The opposition can only milk the scandal brought on by these dubious cases while the brokerage companies involved in the elimination of market competition are still able to work in the settlement bond business. Only the economics commission can appoint them, based on unknown criteria. An exception strengthens the rule: while the government visibly complains about the tax-evading offshore businesses, with one exception of the Fidesz-dominated economics commission, the offshore companies partially or entirely owned by Hungarians, are authorized as intermediaries, the market being distributed on a country by country basis. The only Hungarian firm is reportedly led by a university friend of Antal Rogán, who, along with his Bulgarian co-owner, took more than EUR 300 million worth of forints in dividends from the company. More than 90 percent of turnover is through a Chinese brokerage, and to keep things interesting, a company registered in the Cayman Islands is represented by the Chinese banker who reserved a sightseeing helicopter tour of Hong Kong for mysterious government adviser Árpád Habony. Another little gem is that there have already been three such brokerage firms, and a newer Cyprus-based firm just got permission, so now there are five. This one is led by János Bodó, known from his gallery on Falk Miksa utca in Pest, whose business partner in his Hungarian company is Gábor Földvári, also the owner of a Cyprus-based bond brokerage firm, who says that this is merely the work of coincidence. Bodó told HVG that he was cut in on the business thanks to “regular customers” arriving from Asian countries.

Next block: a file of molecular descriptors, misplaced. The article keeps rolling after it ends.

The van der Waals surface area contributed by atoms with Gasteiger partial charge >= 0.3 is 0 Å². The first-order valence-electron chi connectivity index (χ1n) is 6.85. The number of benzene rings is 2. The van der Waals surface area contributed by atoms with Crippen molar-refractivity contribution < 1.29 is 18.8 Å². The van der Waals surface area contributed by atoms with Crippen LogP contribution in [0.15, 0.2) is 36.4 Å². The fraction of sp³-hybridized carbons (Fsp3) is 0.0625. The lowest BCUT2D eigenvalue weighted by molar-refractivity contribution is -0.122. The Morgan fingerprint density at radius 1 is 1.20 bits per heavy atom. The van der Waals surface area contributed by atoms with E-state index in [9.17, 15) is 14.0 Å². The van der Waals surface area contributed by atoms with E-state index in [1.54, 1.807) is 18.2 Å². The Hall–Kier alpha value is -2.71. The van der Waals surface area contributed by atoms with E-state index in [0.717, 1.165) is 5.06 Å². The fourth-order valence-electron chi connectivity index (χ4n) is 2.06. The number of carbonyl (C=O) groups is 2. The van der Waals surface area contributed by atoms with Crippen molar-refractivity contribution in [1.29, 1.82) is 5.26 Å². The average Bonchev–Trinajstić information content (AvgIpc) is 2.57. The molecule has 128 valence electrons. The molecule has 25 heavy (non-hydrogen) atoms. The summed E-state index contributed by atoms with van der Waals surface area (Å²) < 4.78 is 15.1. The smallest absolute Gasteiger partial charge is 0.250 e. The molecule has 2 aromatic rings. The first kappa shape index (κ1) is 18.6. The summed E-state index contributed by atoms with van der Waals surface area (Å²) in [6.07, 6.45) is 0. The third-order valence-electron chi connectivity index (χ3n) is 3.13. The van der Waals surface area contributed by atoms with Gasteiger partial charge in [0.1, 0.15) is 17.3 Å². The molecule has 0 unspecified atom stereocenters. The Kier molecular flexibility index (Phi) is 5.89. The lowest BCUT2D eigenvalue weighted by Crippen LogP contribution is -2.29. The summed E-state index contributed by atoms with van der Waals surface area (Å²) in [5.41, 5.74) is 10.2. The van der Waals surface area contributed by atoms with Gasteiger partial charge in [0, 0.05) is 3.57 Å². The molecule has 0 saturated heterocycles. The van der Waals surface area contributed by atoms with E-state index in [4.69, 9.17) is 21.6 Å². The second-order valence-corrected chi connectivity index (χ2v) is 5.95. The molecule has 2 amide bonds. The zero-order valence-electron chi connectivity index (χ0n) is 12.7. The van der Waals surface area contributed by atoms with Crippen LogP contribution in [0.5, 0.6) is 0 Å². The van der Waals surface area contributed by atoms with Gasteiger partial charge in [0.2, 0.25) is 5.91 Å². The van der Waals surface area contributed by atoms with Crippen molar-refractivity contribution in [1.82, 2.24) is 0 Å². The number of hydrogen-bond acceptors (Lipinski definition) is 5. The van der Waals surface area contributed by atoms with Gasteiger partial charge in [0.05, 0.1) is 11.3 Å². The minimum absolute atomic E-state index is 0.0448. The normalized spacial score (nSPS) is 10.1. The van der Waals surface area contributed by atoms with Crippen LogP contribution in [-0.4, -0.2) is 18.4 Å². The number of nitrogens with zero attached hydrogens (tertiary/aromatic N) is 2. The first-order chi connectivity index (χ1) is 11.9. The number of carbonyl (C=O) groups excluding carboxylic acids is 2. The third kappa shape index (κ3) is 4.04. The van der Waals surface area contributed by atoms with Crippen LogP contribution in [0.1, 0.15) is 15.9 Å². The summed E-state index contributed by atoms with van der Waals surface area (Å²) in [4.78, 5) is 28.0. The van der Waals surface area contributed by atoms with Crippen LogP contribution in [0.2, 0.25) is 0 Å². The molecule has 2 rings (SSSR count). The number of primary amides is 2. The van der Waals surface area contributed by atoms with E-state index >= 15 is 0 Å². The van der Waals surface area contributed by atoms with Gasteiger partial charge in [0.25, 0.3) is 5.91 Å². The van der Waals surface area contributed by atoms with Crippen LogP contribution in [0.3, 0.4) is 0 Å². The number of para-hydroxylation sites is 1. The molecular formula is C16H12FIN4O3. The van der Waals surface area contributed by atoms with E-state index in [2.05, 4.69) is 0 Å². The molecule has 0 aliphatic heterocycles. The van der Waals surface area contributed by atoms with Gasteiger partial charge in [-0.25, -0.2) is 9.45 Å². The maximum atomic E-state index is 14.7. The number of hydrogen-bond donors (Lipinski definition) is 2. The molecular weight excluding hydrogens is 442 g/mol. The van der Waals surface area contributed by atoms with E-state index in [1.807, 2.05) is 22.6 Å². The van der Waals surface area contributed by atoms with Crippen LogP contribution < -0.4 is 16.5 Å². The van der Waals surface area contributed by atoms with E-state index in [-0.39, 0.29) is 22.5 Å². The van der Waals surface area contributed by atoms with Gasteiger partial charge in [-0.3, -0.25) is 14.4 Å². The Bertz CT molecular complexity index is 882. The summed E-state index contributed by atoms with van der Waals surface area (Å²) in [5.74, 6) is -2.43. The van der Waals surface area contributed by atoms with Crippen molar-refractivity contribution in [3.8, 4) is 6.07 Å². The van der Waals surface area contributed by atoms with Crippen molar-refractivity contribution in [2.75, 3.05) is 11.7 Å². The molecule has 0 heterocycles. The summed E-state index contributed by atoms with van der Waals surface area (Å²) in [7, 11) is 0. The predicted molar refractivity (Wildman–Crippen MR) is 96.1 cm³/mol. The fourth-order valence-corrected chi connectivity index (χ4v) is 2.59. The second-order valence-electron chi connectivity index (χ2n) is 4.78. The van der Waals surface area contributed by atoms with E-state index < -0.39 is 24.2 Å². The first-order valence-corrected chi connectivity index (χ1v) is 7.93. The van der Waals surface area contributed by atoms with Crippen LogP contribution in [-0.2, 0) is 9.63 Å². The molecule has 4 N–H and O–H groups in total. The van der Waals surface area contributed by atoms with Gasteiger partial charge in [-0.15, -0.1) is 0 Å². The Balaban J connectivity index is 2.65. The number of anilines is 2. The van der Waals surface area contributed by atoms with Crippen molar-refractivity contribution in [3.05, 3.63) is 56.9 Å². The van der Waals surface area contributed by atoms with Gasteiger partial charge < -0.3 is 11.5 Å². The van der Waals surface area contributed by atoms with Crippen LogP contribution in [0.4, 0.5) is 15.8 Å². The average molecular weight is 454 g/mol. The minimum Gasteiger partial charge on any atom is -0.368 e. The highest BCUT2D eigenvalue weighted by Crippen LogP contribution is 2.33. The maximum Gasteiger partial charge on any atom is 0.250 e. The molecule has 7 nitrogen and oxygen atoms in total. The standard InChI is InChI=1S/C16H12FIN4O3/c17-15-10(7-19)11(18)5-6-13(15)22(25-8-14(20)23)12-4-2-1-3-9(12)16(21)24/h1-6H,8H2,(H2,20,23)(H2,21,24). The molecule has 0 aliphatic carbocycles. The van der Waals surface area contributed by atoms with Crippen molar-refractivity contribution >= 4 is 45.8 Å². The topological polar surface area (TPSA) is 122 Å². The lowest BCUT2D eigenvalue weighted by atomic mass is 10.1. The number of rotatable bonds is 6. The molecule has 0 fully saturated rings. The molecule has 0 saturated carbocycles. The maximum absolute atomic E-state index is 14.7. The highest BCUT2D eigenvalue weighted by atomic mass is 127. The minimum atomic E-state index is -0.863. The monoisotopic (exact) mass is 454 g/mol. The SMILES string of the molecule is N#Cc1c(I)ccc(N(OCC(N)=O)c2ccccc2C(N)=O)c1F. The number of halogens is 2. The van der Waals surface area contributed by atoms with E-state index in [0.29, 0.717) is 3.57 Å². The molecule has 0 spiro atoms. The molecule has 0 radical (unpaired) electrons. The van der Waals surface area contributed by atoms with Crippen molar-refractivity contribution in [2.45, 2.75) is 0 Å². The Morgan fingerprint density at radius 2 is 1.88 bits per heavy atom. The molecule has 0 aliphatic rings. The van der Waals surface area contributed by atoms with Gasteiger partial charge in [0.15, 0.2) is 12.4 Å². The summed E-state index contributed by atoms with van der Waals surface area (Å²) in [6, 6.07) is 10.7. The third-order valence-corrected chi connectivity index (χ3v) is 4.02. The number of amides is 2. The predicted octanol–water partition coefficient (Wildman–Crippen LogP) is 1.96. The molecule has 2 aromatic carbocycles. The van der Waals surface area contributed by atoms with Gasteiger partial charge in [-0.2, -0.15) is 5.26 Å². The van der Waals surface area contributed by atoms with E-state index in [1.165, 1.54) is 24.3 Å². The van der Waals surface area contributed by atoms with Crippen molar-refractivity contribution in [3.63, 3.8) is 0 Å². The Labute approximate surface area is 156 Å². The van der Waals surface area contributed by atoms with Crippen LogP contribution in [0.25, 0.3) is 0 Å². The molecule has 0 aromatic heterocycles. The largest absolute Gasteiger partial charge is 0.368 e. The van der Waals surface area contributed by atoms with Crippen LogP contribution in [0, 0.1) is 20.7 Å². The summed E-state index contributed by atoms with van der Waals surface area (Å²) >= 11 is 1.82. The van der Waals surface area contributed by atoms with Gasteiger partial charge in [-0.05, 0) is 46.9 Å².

The network is confusing in relation to ownership, income and taxation, and is therefore excellent for redistributing part of the money of those wanting to settle. This suspicion is strengthened by the fact that in the background – like in all worthwhile government business recently – Habony is lurking. The foreigners do not even buy the Hungarian bonds, only the brokers can provide them at a discount price defined by law. The state is paying the face value of the five-year papers issued until now, which expire in 2018, which have a guaranteed annual yield of 2-2.5 percent, higher than the Euro market. The state is losing many billions of forints while the brokers win. Bánki, however, doesn’t see it this way. The bond, he said, “doesn’t raise interest expenses, because you don’t have to pay interest on it for five years.”
The foreigners aren’t coughing up the EUR 300,000 and buying the settlement bonds from the brokers. Instead they are investing into the brokerage firms’ own registered five-year securities. The conditions of these securities are unknown. Beyond this is a EUR 45-60,000 per person fee that must be paid, something on the order of over HUF 10 million, which the broker distributes among the domestic and foreign lawyers offices, tax advisers, visa case workers and other services working with them. To avoid going too far, the marketing of the bonds is propagated by – naturally for a commission – honorary Bahrein consul Balázs Garamvölgyi, shepherd to Ráhel Orbán and her husband István Tiborcz. As an attorney told HVG: it is self evident from the chosen brokers that the Kosik Attorneys Office is linked to the Rogán-Habony pair and working with them to distribute the fees. The Kosik office didn’t answer questions by HVG by the time of publishing. However a Hungarian director of one of the brokerage firms – without giving his name – denied that there is any such arrangement. However, he did acknowledge that he gives the Kosik team certain responsibilities since “there are tasks here which require such expertise, which only a select few can perform.”